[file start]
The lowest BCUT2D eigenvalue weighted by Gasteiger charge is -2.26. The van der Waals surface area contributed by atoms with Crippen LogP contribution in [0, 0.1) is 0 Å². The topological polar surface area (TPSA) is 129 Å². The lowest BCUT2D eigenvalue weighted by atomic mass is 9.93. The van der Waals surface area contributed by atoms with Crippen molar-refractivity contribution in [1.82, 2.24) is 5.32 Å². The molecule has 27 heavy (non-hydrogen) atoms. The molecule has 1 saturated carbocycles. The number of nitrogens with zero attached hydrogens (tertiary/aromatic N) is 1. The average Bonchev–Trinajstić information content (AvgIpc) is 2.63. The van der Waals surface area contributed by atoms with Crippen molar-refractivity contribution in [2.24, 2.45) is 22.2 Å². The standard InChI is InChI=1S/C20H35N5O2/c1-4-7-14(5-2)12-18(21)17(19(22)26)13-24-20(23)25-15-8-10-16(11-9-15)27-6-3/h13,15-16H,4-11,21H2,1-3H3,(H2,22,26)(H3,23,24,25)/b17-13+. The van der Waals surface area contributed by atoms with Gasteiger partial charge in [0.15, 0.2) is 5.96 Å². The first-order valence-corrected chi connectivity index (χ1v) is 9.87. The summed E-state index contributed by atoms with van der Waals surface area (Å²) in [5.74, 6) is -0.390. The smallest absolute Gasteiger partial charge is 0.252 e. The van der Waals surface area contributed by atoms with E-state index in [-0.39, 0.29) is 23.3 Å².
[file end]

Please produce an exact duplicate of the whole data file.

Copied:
The lowest BCUT2D eigenvalue weighted by Gasteiger charge is -2.26. The van der Waals surface area contributed by atoms with Crippen LogP contribution in [0, 0.1) is 0 Å². The topological polar surface area (TPSA) is 129 Å². The lowest BCUT2D eigenvalue weighted by atomic mass is 9.93. The van der Waals surface area contributed by atoms with Crippen molar-refractivity contribution in [1.82, 2.24) is 5.32 Å². The molecule has 27 heavy (non-hydrogen) atoms. The molecule has 1 saturated carbocycles. The number of nitrogens with zero attached hydrogens (tertiary/aromatic N) is 1. The average Bonchev–Trinajstić information content (AvgIpc) is 2.63. The van der Waals surface area contributed by atoms with Crippen molar-refractivity contribution in [2.24, 2.45) is 22.2 Å². The standard InChI is InChI=1S/C20H35N5O2/c1-4-7-14(5-2)12-18(21)17(19(22)26)13-24-20(23)25-15-8-10-16(11-9-15)27-6-3/h13,15-16H,4-11,21H2,1-3H3,(H2,22,26)(H3,23,24,25)/b17-13+. The van der Waals surface area contributed by atoms with Gasteiger partial charge in [0.15, 0.2) is 5.96 Å². The first-order valence-corrected chi connectivity index (χ1v) is 9.87. The summed E-state index contributed by atoms with van der Waals surface area (Å²) in [5.74, 6) is -0.390. The smallest absolute Gasteiger partial charge is 0.252 e. The van der Waals surface area contributed by atoms with E-state index in [-0.39, 0.29) is 23.3 Å².